Wolf Gruner is a German academic. He has been the founding director of the Center for Advanced Genocide Research at the University of Southern California Shoah Foundation since 2014.
It's possible to organize a 20th-century German history course around the date 9 November. In 1918, Phillipp Schedemann proclaimed the creation of a new German Republic. In 1989, 9 November saw the opening of the Berlin Wall.In between, in 1938, Krystallnacht began on the night of 9 November. Krystallnacht, as most students of the Holocaust know, was a short, intense period of state-sponsored terror against those Germans identified as Jewish. It marked a dramatic escalation in the persecution of Jews in Germany.We often assume we know everything there is to know about such a well-studied event. But the contributions to Steven Ross and Wolf Gruner's excellent new volume of essays demonstrate how wrong this assumption is. In New Perspectives on Krystallnacht: After 80 years, the Nazi Pogrom in Global Comparison (Purdue University Press, 2019), authors examine media coverage of Krystallnacht, new understanding of the scope and location of the violence, the way in which Krystallnacht has been used in contemporary politics and several other subjects. The essays are uniformly insightful and interesting. As both Gruner and Ross point out in the interview, perhaps the most important result of the project is the identification of a number of new questions historians can ask about Krystallnacht and its meaning. This is perhaps the highest praise one can offer such a volume.Kelly McFall is Professor of History and Director of the Honors Program at Newman University. He’s the author of four modules in the Reacting to the Past series, including The Needs of Others: Human Rights, International Organizations and Intervention in Rwanda, 1994, published by W. W. Norton Press.  Learn more about your ad choices. Visit megaphone.fm/adchoices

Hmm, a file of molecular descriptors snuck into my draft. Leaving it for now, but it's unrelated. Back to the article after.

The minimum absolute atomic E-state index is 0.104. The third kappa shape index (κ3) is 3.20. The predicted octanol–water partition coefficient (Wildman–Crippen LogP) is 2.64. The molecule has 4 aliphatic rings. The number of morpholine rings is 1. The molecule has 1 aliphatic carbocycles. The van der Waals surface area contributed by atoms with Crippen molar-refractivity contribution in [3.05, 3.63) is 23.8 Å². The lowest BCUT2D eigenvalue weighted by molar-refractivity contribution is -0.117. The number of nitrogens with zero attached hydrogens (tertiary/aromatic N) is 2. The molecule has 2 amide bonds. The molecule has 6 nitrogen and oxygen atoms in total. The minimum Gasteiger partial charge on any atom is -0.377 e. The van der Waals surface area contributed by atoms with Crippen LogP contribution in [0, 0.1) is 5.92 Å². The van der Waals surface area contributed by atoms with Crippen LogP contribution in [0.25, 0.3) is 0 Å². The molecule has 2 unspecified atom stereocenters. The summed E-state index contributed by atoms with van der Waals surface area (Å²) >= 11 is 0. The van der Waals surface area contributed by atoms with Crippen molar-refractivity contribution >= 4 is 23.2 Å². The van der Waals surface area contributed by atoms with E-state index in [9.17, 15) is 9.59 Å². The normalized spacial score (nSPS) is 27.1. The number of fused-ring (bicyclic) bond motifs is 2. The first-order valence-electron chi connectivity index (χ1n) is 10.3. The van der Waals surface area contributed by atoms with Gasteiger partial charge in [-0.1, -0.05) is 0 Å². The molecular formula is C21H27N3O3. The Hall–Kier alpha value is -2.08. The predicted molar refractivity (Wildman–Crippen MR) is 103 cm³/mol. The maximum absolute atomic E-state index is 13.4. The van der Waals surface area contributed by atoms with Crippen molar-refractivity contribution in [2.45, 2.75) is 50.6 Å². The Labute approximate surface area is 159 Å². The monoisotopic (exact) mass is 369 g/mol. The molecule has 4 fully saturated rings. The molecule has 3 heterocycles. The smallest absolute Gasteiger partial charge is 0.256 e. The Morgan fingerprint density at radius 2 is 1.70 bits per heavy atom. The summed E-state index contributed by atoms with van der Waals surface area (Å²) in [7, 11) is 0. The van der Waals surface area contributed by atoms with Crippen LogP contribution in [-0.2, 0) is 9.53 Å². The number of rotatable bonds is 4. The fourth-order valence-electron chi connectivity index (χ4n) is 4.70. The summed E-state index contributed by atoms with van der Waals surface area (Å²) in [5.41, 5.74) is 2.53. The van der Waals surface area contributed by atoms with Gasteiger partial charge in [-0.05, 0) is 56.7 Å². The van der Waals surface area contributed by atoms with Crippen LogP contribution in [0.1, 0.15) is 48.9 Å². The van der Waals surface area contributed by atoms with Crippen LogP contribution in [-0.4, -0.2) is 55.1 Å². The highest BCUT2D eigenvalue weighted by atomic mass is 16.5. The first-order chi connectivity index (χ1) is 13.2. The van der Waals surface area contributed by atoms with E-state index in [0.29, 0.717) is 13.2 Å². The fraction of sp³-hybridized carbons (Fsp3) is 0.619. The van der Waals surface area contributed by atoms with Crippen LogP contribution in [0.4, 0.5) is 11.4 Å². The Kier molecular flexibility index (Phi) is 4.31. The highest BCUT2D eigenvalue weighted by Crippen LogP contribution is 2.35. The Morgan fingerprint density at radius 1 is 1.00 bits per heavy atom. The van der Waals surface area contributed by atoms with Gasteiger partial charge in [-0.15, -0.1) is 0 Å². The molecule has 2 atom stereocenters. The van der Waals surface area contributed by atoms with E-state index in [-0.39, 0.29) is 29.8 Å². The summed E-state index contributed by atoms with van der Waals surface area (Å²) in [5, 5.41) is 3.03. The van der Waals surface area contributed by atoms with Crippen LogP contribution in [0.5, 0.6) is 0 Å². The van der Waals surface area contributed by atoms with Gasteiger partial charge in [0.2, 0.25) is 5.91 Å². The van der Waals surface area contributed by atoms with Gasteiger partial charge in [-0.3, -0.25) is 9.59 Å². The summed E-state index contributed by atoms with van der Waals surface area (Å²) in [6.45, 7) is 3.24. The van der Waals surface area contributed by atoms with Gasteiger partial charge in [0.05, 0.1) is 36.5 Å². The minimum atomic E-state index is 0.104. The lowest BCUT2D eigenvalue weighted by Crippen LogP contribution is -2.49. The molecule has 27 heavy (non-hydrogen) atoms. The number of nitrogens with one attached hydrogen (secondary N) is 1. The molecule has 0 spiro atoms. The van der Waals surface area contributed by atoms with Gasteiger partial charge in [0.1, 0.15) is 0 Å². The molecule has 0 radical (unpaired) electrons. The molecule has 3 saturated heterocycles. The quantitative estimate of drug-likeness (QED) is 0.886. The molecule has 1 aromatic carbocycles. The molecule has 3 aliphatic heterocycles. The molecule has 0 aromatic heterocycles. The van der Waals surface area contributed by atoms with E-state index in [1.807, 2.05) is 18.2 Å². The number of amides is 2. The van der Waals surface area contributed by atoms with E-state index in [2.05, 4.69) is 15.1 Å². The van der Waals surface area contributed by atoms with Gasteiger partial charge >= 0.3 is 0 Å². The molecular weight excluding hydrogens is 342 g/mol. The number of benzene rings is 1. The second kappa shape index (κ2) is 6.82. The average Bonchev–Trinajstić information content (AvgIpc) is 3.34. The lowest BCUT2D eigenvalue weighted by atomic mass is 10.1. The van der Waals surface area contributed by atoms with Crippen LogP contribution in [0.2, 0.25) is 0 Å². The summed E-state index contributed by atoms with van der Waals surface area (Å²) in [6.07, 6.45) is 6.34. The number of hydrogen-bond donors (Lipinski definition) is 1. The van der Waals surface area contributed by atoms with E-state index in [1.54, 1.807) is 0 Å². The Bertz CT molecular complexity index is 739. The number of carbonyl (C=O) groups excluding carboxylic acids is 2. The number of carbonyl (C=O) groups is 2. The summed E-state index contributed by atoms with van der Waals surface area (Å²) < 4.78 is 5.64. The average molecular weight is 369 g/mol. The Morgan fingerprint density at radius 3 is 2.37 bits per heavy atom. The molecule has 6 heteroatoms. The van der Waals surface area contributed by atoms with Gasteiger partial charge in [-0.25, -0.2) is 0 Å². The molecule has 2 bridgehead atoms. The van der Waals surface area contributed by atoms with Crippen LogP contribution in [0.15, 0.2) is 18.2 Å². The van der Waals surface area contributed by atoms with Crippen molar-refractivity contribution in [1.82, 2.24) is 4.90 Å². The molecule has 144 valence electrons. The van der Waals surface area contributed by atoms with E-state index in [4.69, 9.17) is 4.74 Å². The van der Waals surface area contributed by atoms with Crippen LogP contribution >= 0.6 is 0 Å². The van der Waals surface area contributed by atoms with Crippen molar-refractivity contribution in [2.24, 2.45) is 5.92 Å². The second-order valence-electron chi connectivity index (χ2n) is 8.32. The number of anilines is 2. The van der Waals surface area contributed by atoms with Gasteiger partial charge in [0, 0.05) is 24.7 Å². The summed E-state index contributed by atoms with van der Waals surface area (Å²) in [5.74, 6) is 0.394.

Holocaust research tends to concentrate on certain geographic regions. We know much about the Holocaust in Poland, Germany and Western Europe. We are learning more and more about the 'Holocaust by Bullets' in the territories of the Soviet Union. This is obviously a good thing. But that emphasis leaves us knowing much less about other regions in Europe. In particular we know less about those areas annexed or subordinated to Germany before the outbreak of war in September of 1939.Wolf Gruner has devoted much of an extraordinarily productive career thinking about these territories. His most recent contribution, The Holocaust in Bohemia and Moravia: Czech Initiatives, German Policies, Jewish Responses (Berghahn Books, 2019) looks at the Reichs protectorate of Bohemia and Moravia. Gruner is particularly interested in examining the interplay between local initiatives and the policies and desires of German officials. But his study also alerts us to the danger of assuming that German policies worked in the same way and had the same impact in different spaces. The Holocaust in Bohemia and Moravia bore some similarities to that in other places, but also differed in ways that lead to new questions and approaches. Gruner has written an important book, one that all interested in the Holocaust should wrestle with.Kelly McFall is Professor of History and Director of the Honors Program at Newman University. He’s the author of four modules in the Reacting to the Past series, including The Needs of Others: Human Rights, International Organizations and Intervention in Rwanda, 1994, published by W. W. Norton Press. Learn more about your ad choices. Visit megaphone.fm/adchoices
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Creator Details

Birthdate
Dec 13th, 1960
Episode Count
2
Podcast Count
1
Total Airtime
2 hours, 4 minutes
PCID
Podchaser Creator ID logo 920381